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Nephrol Dial Transplant. 2004 Jan;19(1):100-7.

Haemodialysis prescription, adherence and nutritional indicators in five European countries: results from the Dialysis Outcomes and Practice Patterns Study (DOPPS).

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Clinic for Nephrology, Hypertension and Dialysis, Augusta-Kranken-Anstalt, Ruhr University, Bochum, Germany.



The Dialysis Outcomes and Practice Patterns Study (DOPPS) is a prospective, observational study designed to evaluate practice patterns in random samples of haemodialysis facilities and patients across three continents. Participating countries include France, Germany, Italy, Spain and the UK (Euro-DOPPS), Japan and the USA. DOPPS data collection has used the same questionnaires and protocols across all participating countries to assess components of dialysis therapy and outcomes. This study focuses on dialysis prescription, adherence and nutrition among the Euro-DOPPS countries.


In each Euro-DOPPS country, patients were selected randomly from 20-21 representative facilities. Simple means and frequencies were calculated to compare relevant data elements to gain insights into differences in therapeutic aspects among nationally representative patients. Participants entering the study within 90 days of beginning dialysis therapy were excluded from these analyses.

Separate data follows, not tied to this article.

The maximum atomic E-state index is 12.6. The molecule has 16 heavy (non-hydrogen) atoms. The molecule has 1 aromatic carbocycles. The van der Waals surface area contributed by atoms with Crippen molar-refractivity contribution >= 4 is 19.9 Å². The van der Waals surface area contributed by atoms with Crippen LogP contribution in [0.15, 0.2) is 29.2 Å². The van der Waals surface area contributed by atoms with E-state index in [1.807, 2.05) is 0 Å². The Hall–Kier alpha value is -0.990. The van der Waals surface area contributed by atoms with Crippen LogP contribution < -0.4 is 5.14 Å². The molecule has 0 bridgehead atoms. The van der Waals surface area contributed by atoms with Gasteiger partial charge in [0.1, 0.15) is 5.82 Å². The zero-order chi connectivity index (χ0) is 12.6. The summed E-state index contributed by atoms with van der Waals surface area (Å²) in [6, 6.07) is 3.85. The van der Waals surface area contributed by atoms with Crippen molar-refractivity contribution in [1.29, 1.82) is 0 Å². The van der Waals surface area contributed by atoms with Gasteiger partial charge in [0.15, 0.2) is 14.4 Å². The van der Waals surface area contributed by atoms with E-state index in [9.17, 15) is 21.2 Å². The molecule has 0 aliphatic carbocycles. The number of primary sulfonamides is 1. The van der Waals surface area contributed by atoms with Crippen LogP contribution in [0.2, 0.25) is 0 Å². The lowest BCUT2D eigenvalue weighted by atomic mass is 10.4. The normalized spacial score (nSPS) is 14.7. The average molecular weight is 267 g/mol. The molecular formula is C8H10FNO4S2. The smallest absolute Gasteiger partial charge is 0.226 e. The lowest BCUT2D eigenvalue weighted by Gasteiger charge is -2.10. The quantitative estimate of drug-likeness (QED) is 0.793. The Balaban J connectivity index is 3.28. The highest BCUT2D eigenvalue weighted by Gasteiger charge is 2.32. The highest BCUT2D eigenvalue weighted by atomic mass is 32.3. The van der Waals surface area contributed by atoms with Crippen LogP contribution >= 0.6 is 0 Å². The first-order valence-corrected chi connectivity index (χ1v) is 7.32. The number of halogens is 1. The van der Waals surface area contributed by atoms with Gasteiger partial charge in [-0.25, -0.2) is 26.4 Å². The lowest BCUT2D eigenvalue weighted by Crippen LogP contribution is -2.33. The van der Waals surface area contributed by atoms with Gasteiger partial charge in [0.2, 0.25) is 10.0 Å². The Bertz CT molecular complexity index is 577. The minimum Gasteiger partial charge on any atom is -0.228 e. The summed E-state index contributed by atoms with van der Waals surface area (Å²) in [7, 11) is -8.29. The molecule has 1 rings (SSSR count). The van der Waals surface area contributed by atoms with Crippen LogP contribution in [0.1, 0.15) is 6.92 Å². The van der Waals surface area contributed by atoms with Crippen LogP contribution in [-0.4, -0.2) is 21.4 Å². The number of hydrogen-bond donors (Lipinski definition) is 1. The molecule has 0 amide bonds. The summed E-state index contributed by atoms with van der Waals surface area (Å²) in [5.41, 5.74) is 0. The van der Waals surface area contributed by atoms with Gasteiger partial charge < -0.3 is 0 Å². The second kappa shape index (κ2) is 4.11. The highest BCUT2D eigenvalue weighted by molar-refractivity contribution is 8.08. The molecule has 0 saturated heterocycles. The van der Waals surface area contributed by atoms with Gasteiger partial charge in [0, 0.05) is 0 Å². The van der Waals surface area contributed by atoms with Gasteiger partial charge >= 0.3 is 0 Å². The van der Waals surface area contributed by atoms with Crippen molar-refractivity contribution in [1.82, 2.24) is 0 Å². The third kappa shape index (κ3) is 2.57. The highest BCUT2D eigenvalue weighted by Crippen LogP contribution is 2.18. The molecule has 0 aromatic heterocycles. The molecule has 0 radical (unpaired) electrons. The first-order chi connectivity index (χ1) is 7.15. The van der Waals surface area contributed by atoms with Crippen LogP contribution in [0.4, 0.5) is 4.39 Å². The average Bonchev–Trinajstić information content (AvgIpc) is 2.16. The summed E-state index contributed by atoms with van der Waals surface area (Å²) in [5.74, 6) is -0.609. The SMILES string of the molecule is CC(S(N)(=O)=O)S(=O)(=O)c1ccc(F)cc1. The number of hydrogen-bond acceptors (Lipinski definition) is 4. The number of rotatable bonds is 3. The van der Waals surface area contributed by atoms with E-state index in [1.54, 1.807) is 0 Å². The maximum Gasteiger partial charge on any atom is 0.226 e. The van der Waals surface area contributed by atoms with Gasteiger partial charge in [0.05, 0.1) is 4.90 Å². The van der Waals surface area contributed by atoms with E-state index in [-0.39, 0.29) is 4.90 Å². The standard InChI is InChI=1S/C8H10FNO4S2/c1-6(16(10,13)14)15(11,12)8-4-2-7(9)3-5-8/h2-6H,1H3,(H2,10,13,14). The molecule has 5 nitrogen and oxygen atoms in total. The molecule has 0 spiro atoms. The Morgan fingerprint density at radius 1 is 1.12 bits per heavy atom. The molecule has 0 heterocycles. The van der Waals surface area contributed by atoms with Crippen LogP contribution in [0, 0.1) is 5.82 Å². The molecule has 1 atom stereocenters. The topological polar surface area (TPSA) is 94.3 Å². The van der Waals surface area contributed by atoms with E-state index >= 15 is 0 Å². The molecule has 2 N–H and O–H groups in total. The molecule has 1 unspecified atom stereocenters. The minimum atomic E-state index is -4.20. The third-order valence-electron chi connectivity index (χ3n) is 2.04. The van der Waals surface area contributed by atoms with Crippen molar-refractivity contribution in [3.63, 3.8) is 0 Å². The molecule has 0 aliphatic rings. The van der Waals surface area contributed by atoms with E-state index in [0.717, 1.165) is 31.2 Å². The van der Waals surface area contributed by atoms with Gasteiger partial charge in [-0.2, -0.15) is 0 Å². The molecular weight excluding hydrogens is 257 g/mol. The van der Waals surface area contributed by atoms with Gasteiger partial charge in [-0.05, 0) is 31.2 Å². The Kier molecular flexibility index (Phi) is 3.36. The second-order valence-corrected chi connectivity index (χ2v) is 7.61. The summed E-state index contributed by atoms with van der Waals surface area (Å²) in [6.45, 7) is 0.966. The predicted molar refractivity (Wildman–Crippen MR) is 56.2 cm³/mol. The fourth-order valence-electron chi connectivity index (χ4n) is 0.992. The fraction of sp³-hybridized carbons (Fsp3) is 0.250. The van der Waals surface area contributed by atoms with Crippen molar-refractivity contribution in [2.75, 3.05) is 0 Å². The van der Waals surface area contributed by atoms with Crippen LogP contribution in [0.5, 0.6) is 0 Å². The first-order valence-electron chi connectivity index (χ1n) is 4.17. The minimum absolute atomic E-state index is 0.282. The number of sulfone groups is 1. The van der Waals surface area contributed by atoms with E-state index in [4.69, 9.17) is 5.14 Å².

Among the five countries, mean delivered dose as measured by normalized urea clearance (Kt/V) varied from 1.28 to 1.50 and was accompanied by differences in dialysis prescription components, including blood flow rates, treatment times, and dialyser membrane and flux characteristics. By country, a nearly 2-fold difference was observed in indicators of patient adherence and management (skipping and shortening dialysis, hyperkalaemia, hyperphosphataemia and high interdialytic weight gain). Indicators of malnutrition varied substantially.


This study demonstrates differences in the management of haemodialysis patients across Euro-DOPPS and offers opportunities for improving dialysis dose, adherence and nutrition. Correlation of differences in practice patterns at the dialysis unit level with patient outcomes will offer new insights into improving dialysis therapy.

[Indexed for MEDLINE]

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